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Exercise and A-Fib ?
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Exercise and A-Fib ?

At age 52 I was maintaining rate between 135 and 165 for 30 miles
on bike  four times a week and stopped riding after I had my first
four A-Fib episodes while resting and doing nothing.
In all 4 cases I spontaneously converted in less than 24 hours.

The reason I stopped exercising is I was riding bicycle very fast
for 30 mile rides and I feared an episode might make me dizzy
and crash.  I've never had an episode during extreme exercising
and would like to know if now that I have started having episodes
( have been none for 3 weeks now however )
if intense physical activity can cause the stress on the heart
sufficient to cause an A-Fib or increase the probability.

If it turns out that it is advisable to keep exercising while
in Afib if I have an episode,  can someone give me an idea
of how much cardio capability is given up while in A-Fib?
ie Will I be reduced in capability like I aged 30 years ?








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230125_tn?1193369457
would like to know if now that I have started having episodes
( have been none for 3 weeks now however )
if intense physical activity can cause the stress on the heart
sufficient to cause an A-Fib or increase the probability.

That is a good question, but there is no good answer for it.  The only way to know is to try to exercise.  If you are afraid you might pass out, perhaps biking is not the best option.  I hate to see you give up exercise based on a fear or concern for something that hasn't happened (afib during exercise).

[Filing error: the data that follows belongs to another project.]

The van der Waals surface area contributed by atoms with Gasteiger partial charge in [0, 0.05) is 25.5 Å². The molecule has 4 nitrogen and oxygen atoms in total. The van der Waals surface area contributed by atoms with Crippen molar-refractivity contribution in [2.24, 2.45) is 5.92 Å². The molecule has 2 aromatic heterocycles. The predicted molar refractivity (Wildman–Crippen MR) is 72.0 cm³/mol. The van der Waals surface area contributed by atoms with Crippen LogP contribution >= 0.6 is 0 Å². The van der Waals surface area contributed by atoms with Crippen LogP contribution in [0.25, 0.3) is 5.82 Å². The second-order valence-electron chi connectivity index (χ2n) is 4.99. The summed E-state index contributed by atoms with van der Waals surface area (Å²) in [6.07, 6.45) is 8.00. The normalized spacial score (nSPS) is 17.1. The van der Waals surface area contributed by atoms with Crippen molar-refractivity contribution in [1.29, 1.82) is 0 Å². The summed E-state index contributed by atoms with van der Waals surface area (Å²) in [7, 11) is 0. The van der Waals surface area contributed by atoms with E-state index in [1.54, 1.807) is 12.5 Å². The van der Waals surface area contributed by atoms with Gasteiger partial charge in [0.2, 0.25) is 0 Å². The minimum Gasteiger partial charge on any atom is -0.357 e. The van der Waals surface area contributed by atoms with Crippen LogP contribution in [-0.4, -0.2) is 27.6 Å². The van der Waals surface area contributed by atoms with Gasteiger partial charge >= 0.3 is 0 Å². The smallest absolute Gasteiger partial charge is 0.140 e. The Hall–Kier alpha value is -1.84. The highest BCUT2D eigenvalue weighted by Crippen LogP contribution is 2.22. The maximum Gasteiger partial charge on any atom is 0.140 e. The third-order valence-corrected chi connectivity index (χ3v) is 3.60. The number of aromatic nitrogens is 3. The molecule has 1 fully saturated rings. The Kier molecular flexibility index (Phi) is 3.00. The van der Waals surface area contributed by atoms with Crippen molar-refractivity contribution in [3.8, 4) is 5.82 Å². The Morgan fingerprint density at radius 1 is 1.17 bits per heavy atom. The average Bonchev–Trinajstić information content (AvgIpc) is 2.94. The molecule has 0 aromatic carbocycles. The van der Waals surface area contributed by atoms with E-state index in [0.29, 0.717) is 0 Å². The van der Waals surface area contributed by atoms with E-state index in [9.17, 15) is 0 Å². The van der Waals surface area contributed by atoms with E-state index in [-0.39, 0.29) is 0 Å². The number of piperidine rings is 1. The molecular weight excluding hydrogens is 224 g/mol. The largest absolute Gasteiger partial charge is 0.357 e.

If it turns out that it is advisable to keep exercising while
in Afib if I have an episode,  can someone give me an idea
of how much cardio capability is given up while in A-Fib?
ie Will I be reduced in capability like I aged 30 years ?


It depends on the individual.  Some people never know when they are in AF an others, rarely, are disabled by the symptoms.  Again, the only way to know is based on your experience.  

I think these are questions that people can answer from their experience, but yours is likely to be different.  

I hope this helps.
4 Comments
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Avatar_n_tn
Hi,
   Sometimes my Paroxsymal A-Fib goes away when I exercise,but not always. I always use a pulse monitor to make nothing crazy is happening,but have never felt dizzy. I am now 71 and used to be a road racing cyclist in my early twneties,but now it is a stationary bike as the roads in Costa Rica are terrible.
           Good luck
                         Ian
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66068_tn?1365196781
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66068_tn?1365196781
We are all different and so it's hard to generalize.... but in my own case, intense exercise has never actually triggered afib during the exercise.  However, the afib might occur hours after intense exercise when my heart rate has returned to normal and I'm about to go to sleep. Even then, exercise will not always trigger afib.  It's typically triggered (in my case) by exceeding my normal training level. So I have found that by sowly building up the exercise intensity level from day to day, I can avoid triggering the afib. If I've been away from the gym for awhile (say because of a cold or injury), I always start off slowly and keep the workouts easy and short until I regain my earlier level of fitness.

Best wishes

Tony
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